Reading Programs for Children with Special Needs
There are many children with special needs who have difficulties reading. This article looks at reading programs that benefit children who are struggling to read. I've also included some links to products you may find to be useful.
Which Children Experience Reading Difficulties?
Any child can experience problems when learning to read. They may have a diagnosed disability or disorder, or they may not. Regardless of whether they have a specific disorder or not, it is still important they get extra attention and help to ensure their reading skills can develop.
THINGS TO TAKE INTO ACCOUNT
1. Be Aware of the Individual
Before implementing any reading program, it is important to be aware of the needs of the individual student. A student may be diagnosed with, for example, dyslexia, but that doesn't mean a program designed for children with dyslexia will necessary work. Not all children with dyslexia will benefit from the same techniques and programs. Choose or design a program based on the individual's needs, not on a diagnosis or label that has been given to him/her.
Ediger, (2009), highlights the importance of the individual in a reading program, stating, "an effective program of reading instruction must meet the needs of students individually" (pg. 119). This is because all children are different; they all learn differently from one another, and this always needs to be taken into account to ensure they receive the best reading instruction possible.
The best way to determine the needs of an individual student is through assessment. Assessment is important, so teachers can design a reading program based on the specific needs of the student (Ahrens, 2005). There are many assessments commercially available to assess students, or you can use more informal methods. The list of books on the right are a good place to start.
2. Research the Program
Before choosing a reading program, it must be researched. Research could include finding peer-reviewed journal articles discussing scientific research that has been carried out on the specific reading program, or it could include reading reviews written by teachers and parents who have actually used the program.
If you are designing your own program, you still need to research the principles you are basing it on. For example, if you want to specifically teach phonics, read the current literature available on phonics instruction.
Ediger, (2009), highlights the importance of conducting research before implementing a reading program. He also explains that, "Outdated ideas and opinions need to be discarded." (pg. 119). When conducting your research, make sure you focus on literature that has been written recently. If an article is more than ten years old, it may not be as useful as research that has been conducted more recently.
The Current Research on Reading Instruction
3. Determine what Motivates the Student
In order for a reading program to be successful, it needs to be determined what motivates the student to learn. Wigfield et al., (2004), state that "motivation is crucial to reading engagement" (pg. 299) as reading requires participants to make an effort. If a student is not motivated to make an effort to improve his or her reading skills, it is unlikely there will be much development.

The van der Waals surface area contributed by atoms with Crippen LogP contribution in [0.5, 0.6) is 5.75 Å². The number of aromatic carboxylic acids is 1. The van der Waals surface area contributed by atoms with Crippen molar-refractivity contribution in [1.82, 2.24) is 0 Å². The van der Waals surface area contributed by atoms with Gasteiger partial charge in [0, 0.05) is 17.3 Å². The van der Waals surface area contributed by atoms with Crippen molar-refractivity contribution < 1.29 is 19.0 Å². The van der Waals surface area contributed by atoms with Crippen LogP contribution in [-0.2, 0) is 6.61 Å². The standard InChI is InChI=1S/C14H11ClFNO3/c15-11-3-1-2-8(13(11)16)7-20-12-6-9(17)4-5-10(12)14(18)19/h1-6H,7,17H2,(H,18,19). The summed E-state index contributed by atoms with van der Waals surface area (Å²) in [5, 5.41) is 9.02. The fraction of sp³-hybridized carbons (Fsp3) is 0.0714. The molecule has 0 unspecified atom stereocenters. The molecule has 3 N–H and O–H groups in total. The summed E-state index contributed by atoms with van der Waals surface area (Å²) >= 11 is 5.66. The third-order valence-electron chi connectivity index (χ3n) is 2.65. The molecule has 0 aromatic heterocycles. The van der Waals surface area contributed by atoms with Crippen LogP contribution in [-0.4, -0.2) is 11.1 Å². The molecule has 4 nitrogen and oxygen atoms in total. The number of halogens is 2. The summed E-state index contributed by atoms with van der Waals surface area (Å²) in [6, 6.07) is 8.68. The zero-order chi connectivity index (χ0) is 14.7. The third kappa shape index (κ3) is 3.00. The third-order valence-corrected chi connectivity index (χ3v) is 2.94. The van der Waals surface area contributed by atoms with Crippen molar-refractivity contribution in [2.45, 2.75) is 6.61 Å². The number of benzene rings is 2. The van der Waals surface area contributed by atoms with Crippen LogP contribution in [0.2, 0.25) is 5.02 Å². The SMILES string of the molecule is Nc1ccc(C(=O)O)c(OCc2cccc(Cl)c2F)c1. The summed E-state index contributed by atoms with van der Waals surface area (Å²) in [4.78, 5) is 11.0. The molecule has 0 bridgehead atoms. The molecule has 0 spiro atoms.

Students are more likely to read if the text is about something that interests them (Ediger, 2009). They need to be taught that reading is something that is enjoyable, and is not a task you "have to do" to get some kind of reward. Reading, and being able to read, should be a reward in itself (Small et al., 2009). You can teach students this by giving them texts on topics that interest or excite them, and by showing enthusiasm for the topics yourself.
Current research provides evidence that students are more motivated to learn if they have choices in the things they read about. This is because they actually begin to enjoy reading (Pachtman & Wilson, 2006). Generally, students should be given a voice when a reading program is implemented, so that they can make choices, and be motivated to read.
Examples of Reading Programs
Ahrens, B.C. (2005). Finding a new way: Reinventing a sixth-grade reading program. Journal of Adolescent & Adult Literacy 48 8 (642-654). Retrieved January 16, 2010, from Academic Search Premier.
Ediger, M. (2009). For an effective reading program. Reading Improvement 46 3 (119-122). Retrieved January 16, 2010 from Academic Search Premier.
Pachtman, A.B., & Wilson, K.A. (2006). What do the kids think? Reading Teacher 59 7 (680-684). Retrieved January 16, 2010, from Academic Search Premier.
Small, R.V., Angelastro, E., Bang, S., Bainbridge, S., Brindamour, C., Clark, J., et al. (2009). Reading incentives that work: No-cost strategies to motivate kids to read and love it! School Library Media Activities Monthly 25 9 (27-31). Retrieved January 16, 2010, from Academic Search Premier.
Wigfield, A., Guthrie, J.T., Tonks, S., & Perencevich, K.C., (2004). Children's motivation for reading: Domain specificity and instructional influences. Journal of Educational Research 97 6 (299-309). Retrieved January 16, 2010, from Academic Search Premier.
More by this Author
Learn the correct terminology to use when talking about people with disabilities.
This is an analysis of PECS (Picture Exchange Communication System). It is used to help people with disorders such as autism communicate.
This hub contains 50 stories, each with exactly 50 words, and each with a twist.